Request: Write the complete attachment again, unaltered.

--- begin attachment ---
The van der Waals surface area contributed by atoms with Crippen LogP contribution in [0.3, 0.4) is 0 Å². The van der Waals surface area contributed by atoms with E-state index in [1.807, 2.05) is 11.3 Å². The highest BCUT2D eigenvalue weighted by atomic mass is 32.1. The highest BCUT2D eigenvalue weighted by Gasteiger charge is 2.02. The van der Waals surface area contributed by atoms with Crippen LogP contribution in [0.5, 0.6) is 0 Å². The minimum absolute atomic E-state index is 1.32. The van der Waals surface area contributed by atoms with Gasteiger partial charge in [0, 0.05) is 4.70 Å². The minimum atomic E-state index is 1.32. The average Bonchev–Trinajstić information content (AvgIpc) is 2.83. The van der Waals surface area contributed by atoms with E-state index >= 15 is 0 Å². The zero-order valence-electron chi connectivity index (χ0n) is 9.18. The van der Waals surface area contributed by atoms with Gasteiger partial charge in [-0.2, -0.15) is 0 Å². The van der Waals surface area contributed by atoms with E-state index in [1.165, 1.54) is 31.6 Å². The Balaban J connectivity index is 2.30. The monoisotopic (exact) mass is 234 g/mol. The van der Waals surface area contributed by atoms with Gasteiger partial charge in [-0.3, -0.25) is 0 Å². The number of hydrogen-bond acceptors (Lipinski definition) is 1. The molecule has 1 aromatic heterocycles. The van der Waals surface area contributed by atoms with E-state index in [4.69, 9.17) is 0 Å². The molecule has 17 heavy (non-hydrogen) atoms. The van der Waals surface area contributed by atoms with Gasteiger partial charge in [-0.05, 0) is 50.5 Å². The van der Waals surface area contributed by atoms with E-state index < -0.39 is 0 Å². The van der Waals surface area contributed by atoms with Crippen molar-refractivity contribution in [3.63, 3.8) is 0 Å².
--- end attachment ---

The van der Waals surface area contributed by atoms with Crippen LogP contribution in [0.3, 0.4) is 0 Å². The van der Waals surface area contributed by atoms with E-state index in [1.807, 2.05) is 11.3 Å². The highest BCUT2D eigenvalue weighted by atomic mass is 32.1. The highest BCUT2D eigenvalue weighted by Gasteiger charge is 2.02. The van der Waals surface area contributed by atoms with Crippen LogP contribution in [0.5, 0.6) is 0 Å². The minimum absolute atomic E-state index is 1.32. The van der Waals surface area contributed by atoms with Gasteiger partial charge in [0, 0.05) is 4.70 Å². The minimum atomic E-state index is 1.32. The average Bonchev–Trinajstić information content (AvgIpc) is 2.83. The van der Waals surface area contributed by atoms with E-state index >= 15 is 0 Å². The zero-order valence-electron chi connectivity index (χ0n) is 9.18. The van der Waals surface area contributed by atoms with Gasteiger partial charge in [-0.2, -0.15) is 0 Å². The van der Waals surface area contributed by atoms with E-state index in [1.165, 1.54) is 31.6 Å². The Balaban J connectivity index is 2.30. The monoisotopic (exact) mass is 234 g/mol. The van der Waals surface area contributed by atoms with Gasteiger partial charge in [-0.3, -0.25) is 0 Å². The number of hydrogen-bond acceptors (Lipinski definition) is 1. The molecule has 1 aromatic heterocycles. The van der Waals surface area contributed by atoms with E-state index in [4.69, 9.17) is 0 Å². The molecule has 17 heavy (non-hydrogen) atoms. The van der Waals surface area contributed by atoms with Gasteiger partial charge in [-0.05, 0) is 50.5 Å². The van der Waals surface area contributed by atoms with E-state index < -0.39 is 0 Å². The van der Waals surface area contributed by atoms with Crippen molar-refractivity contribution in [3.63, 3.8) is 0 Å².